Tips on researching and making history come alive, while writing historical fiction.
Do you love history? Maybe you’ve read novels about brave highlanders and lairds who swept their ladies fair off their feet. Or maybe your taste goes more towards epic Roman and Greek battles. Of course, there’s always the good old United States and all its possibilities for a grand historical fiction novel- from the battle for independence to the taming of the wild west. Have you ever thought about writing a historical fiction novel, but decided not to go through with it because the research seemed too daunting? Well, allow me to step in and help. I’ve written several historical fiction tales and I’ve found ways to make the research fun. I’ve also found ways to add those little details to make history come to life in my stories.
Some may ask what the difference is between historical fiction and historical non fiction. The main difference in historical fiction is that fictional characters are intertwined with historical events. Think about Scarlett and Rhett in Gone With the Wind. While the Civil War was all too real, Scarlett, Rhett, even the secondary characters were all figments of Margaret Mitchell’s imagination. Many historical fiction novels today are romance novels, a trend started by Regency author Georgette Hyer and epic romance novelist like Kathleen Woodiwiss. Readers may be tempted after reading a sweeping, sensual historical romance novel to write one of their one, but they first must be careful about the research. The last thing a reader wants to read is modern terms in medieval romance. They’ll throw the book down without giving it a second chance.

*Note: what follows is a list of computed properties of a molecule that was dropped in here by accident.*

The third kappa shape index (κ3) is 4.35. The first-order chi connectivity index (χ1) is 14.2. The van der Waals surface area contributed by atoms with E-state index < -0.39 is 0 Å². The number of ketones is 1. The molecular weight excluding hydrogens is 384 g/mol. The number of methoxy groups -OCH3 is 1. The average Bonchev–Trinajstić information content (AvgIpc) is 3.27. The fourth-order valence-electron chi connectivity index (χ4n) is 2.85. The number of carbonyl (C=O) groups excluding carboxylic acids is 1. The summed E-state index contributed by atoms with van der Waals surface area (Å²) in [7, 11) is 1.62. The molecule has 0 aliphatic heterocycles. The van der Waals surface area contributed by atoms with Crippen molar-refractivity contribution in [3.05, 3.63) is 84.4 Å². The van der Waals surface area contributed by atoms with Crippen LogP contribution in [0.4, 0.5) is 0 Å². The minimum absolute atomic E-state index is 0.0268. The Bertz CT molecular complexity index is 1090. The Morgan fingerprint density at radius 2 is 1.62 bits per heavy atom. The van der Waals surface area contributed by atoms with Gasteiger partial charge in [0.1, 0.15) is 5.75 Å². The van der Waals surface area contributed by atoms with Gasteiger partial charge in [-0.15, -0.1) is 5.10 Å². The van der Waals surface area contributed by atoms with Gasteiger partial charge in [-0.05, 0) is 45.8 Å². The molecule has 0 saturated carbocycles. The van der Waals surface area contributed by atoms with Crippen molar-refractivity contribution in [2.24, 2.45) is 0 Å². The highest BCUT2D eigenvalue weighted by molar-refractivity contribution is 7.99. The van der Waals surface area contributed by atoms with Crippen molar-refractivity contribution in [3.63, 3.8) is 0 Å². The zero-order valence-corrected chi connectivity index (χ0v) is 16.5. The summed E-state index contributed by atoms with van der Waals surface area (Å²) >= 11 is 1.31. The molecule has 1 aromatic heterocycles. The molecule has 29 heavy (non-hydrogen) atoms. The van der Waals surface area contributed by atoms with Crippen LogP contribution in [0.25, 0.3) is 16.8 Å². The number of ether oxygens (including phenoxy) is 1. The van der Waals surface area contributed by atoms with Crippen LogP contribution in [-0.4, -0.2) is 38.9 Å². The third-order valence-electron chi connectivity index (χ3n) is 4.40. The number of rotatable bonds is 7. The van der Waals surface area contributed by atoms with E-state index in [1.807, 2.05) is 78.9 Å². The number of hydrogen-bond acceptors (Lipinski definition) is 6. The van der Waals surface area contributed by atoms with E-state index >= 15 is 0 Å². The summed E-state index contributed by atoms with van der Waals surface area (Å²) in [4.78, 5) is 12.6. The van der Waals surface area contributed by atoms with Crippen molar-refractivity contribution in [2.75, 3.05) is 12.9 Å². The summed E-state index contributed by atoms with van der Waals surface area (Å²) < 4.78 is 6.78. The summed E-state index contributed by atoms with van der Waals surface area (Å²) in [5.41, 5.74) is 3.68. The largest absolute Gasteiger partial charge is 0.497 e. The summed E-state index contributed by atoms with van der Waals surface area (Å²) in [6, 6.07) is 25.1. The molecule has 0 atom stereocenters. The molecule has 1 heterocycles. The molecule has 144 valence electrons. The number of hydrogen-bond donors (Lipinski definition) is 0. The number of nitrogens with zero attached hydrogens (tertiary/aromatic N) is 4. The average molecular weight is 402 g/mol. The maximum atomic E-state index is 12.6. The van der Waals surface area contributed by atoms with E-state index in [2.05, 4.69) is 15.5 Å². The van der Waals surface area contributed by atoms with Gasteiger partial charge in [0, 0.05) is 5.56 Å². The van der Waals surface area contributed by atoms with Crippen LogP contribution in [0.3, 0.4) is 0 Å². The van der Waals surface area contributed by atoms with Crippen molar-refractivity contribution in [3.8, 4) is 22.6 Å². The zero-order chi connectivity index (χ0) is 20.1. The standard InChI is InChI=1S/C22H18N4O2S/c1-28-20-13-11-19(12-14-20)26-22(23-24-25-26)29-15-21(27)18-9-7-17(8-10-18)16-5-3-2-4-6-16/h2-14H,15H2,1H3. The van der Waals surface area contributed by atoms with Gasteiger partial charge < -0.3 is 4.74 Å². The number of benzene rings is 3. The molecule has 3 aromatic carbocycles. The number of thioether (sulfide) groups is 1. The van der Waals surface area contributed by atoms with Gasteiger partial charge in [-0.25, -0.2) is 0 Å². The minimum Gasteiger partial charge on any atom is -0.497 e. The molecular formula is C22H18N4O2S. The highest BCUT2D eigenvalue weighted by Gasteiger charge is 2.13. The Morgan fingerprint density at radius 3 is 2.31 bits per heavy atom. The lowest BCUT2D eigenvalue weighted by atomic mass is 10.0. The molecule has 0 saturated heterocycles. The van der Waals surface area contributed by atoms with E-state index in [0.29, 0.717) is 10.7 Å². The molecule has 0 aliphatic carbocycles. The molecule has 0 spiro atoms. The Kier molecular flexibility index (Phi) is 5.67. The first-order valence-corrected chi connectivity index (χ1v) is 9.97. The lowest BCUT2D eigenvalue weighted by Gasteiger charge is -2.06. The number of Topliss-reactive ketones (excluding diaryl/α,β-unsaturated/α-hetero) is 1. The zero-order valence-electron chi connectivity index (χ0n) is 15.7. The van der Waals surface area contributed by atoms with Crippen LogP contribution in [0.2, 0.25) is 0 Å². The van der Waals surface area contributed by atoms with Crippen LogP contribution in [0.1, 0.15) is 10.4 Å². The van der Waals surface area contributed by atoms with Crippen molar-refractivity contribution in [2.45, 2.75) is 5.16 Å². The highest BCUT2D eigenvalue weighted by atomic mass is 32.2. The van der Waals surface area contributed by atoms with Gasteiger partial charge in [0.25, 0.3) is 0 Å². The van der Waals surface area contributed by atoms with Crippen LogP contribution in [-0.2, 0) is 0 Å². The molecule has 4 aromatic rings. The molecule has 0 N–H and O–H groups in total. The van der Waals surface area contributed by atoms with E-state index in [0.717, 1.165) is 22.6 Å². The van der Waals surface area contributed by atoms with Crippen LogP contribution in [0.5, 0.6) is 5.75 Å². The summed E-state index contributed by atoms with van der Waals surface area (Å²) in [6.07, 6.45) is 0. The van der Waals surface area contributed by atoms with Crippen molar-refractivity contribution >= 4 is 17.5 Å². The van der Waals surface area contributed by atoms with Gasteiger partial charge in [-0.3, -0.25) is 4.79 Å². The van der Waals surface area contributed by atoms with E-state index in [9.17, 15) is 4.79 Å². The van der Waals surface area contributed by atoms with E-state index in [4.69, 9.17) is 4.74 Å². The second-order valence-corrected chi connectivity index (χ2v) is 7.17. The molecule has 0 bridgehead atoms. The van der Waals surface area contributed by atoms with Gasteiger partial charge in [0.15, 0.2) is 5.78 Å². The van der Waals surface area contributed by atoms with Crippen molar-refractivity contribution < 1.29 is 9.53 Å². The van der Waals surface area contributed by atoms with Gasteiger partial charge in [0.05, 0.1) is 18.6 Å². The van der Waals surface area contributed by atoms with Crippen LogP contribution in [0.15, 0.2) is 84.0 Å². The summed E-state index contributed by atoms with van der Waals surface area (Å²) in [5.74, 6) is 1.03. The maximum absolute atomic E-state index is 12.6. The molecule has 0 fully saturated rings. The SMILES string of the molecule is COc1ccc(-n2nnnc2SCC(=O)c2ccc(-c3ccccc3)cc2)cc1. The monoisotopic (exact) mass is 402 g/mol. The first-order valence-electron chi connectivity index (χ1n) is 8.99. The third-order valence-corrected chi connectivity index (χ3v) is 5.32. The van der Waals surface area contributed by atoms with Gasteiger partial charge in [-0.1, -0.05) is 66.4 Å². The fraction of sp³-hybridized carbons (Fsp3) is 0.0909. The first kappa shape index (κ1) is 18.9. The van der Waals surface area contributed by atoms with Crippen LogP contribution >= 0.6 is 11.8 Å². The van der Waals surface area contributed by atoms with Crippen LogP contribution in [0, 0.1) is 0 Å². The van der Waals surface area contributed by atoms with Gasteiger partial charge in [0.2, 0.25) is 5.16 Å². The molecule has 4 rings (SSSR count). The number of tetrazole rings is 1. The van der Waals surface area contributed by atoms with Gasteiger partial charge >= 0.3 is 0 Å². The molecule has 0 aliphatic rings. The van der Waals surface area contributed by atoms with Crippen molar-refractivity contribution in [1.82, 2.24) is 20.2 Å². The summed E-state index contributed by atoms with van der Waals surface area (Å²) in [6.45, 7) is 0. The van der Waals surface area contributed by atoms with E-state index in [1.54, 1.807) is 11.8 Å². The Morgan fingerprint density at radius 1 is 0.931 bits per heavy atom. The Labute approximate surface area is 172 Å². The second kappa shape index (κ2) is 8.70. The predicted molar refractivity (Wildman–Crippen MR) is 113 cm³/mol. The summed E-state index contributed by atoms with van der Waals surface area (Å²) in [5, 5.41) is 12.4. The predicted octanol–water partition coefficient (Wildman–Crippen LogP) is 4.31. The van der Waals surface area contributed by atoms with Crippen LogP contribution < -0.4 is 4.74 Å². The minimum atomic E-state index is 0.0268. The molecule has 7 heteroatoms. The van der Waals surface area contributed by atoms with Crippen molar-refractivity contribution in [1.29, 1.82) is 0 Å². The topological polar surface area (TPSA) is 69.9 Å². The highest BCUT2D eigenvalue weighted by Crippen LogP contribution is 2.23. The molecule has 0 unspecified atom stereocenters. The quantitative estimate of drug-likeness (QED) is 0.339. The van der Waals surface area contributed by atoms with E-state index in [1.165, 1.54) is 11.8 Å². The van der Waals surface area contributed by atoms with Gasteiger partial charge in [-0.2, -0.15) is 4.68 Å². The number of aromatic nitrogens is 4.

The library is great place to start for research. If you’re interested in writing local historical fiction, many libraries have full sections dedicated to local history. Also, make trips to local historical societies and museums. There you should find artifacts and manuscripts to help you envision what life was like for the pioneers of your hometown.
The Internet has many wonderful resources as well. I personally love genealogy sites like U.S. Gen Web because there are so many fantastic stories passed down from generation to generation at websites like that. I often browse though genealogy websites to look for inspiration. On the internet, you can also find slang websites for the different eras, fashion websites, and if you’re writing a twentieth century historical, I’ve found that the Internet Movie Database is a great resource for celebrities and movies since the dawn of the motion picture industry. Don’t forget to work in any real celebrities or legendary figures into your historical fiction, because it’s details like these that make the history come alive.